Updated 6.35pm with Enemalta statement
Blackout misery continued in parts of the country on Friday night, with various towns forced to spend the night and parts of Saturday without electricity.
Parts of Gudja, Rabat, Mdina, Dingli, Kalkara, Cospicua, Senglea, Vitttoriosa, Swieqi and Sliema all experienced prolonged power cuts, in many cases stretching through the night and into Saturday morning.
There were also reports of power cuts in various towns in Gozo, including Nadur, Marsalforn and Xagħra.
“Trying to sleep with no electricity for a third straight night. This is unbearable,” a Times of Malta reader in Rabat said.
Another reader in Swieqi said they lost power at 11.30pm and had yet to get it back by 9am. It was the second full night without electricity, following a 14-hour power cut between Thursday and Friday.
In Nadur, a reader said they were without both electricity and water, while another reader in Tignè, Sliema said they were trying to cope with a fifth consecutive day of power cuts.
"The power went off last night at about 7pm and still no reprieve 14 hours later. Summer of hell!" they wrote.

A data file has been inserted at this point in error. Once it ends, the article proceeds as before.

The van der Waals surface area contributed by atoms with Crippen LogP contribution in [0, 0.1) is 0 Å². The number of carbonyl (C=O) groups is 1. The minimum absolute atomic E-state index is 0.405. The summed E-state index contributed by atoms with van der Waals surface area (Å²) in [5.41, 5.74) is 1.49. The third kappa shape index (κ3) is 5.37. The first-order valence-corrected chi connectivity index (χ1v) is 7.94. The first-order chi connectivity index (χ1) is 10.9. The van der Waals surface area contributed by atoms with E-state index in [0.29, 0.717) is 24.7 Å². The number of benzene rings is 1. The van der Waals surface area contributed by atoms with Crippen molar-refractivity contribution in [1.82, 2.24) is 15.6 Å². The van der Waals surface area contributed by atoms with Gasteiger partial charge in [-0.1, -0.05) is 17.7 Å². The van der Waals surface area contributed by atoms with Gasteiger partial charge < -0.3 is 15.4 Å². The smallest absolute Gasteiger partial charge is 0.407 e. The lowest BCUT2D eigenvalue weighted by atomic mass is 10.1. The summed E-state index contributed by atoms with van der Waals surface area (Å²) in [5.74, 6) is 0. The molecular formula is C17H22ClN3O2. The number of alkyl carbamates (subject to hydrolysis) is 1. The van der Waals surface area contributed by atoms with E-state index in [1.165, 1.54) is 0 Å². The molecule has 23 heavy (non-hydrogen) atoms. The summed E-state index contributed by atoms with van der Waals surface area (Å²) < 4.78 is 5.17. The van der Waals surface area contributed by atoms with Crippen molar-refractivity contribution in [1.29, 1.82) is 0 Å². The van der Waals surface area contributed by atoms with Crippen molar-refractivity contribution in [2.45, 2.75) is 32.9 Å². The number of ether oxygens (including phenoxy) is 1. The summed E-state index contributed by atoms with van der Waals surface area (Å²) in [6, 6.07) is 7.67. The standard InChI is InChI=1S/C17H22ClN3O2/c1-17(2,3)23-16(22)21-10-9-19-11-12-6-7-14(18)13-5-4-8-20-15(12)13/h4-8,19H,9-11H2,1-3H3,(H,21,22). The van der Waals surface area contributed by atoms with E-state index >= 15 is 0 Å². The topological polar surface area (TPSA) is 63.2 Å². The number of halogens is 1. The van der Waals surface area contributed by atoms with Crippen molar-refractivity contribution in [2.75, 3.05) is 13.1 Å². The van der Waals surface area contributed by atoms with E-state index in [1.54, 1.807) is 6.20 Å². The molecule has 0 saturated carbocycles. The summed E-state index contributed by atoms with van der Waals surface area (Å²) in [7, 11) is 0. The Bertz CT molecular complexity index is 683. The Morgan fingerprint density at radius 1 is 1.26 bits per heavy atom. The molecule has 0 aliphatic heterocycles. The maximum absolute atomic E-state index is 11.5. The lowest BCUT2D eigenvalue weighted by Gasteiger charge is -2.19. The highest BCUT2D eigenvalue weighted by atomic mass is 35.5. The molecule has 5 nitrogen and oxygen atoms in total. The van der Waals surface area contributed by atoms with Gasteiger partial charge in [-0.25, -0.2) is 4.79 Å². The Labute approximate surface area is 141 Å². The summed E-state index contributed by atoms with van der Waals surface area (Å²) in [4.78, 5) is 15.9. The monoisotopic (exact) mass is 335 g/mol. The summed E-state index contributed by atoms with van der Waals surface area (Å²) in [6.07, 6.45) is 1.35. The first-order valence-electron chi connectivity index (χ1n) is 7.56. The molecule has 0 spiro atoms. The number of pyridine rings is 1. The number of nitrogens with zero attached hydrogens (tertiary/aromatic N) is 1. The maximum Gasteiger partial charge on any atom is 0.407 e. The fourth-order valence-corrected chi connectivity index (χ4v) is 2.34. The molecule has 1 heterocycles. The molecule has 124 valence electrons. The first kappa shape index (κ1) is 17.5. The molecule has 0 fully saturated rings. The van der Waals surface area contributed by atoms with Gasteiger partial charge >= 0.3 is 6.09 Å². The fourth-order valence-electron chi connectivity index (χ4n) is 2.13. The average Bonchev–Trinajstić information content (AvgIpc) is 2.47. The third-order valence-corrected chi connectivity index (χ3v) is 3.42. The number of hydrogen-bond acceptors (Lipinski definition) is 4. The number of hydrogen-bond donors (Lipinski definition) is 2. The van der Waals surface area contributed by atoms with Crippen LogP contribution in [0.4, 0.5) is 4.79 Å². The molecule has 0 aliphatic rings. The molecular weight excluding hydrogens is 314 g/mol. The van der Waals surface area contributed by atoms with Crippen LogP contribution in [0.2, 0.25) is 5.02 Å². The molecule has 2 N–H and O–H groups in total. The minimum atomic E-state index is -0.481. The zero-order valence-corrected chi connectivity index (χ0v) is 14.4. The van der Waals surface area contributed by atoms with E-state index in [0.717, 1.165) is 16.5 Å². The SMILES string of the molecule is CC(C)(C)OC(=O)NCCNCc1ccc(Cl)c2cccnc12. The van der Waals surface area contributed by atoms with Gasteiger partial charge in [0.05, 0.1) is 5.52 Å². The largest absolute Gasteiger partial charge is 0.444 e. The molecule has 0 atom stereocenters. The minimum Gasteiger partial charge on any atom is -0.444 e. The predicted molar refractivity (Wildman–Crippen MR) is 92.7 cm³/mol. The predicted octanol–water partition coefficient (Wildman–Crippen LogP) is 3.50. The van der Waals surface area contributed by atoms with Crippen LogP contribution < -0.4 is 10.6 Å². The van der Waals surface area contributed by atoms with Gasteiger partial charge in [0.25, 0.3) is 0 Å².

In Żebbuġ, Gozo, power went out at around midnight and had yet to return by 11am.
People in Senglea had it even worse: a resident of Triq il-Vitorja told Times of Malta that, as of 11am on Saturday, they had been without power for more than 36 hours.
"Electricity went off on Thursday night about 9:30pm and till now, we still don't have power," they said. "It is unthinkable to just imagine living without electricity in the 21st century, but the people of Senglea have been living that nighmare for 36 hours," they said.
And it was a similar story in Vittoriosa, which has been largely without power since late on Thursday.
One resident who moved to Malta just this week said they were stunned.
"My wife has medication that requires refrigeration. We didn’t expect to have to seek emergency cooling options to keep her meds safe.
"Welcome to Malta!" they exclaimed.
By noon on Saturday, residents of Vittoriosa and Rabat, among others, were complaining of power going out just minutes after being restored. By the afternoon, residents of Mtarfa and Xemxija were without power.
Enemalta reports unprecedented 52 high-voltage faults
In a statement on Saturday afternoon, Enemalta said it is "racing against time" to repair damages to its underground high-voltage cable network across Malta and Gozo.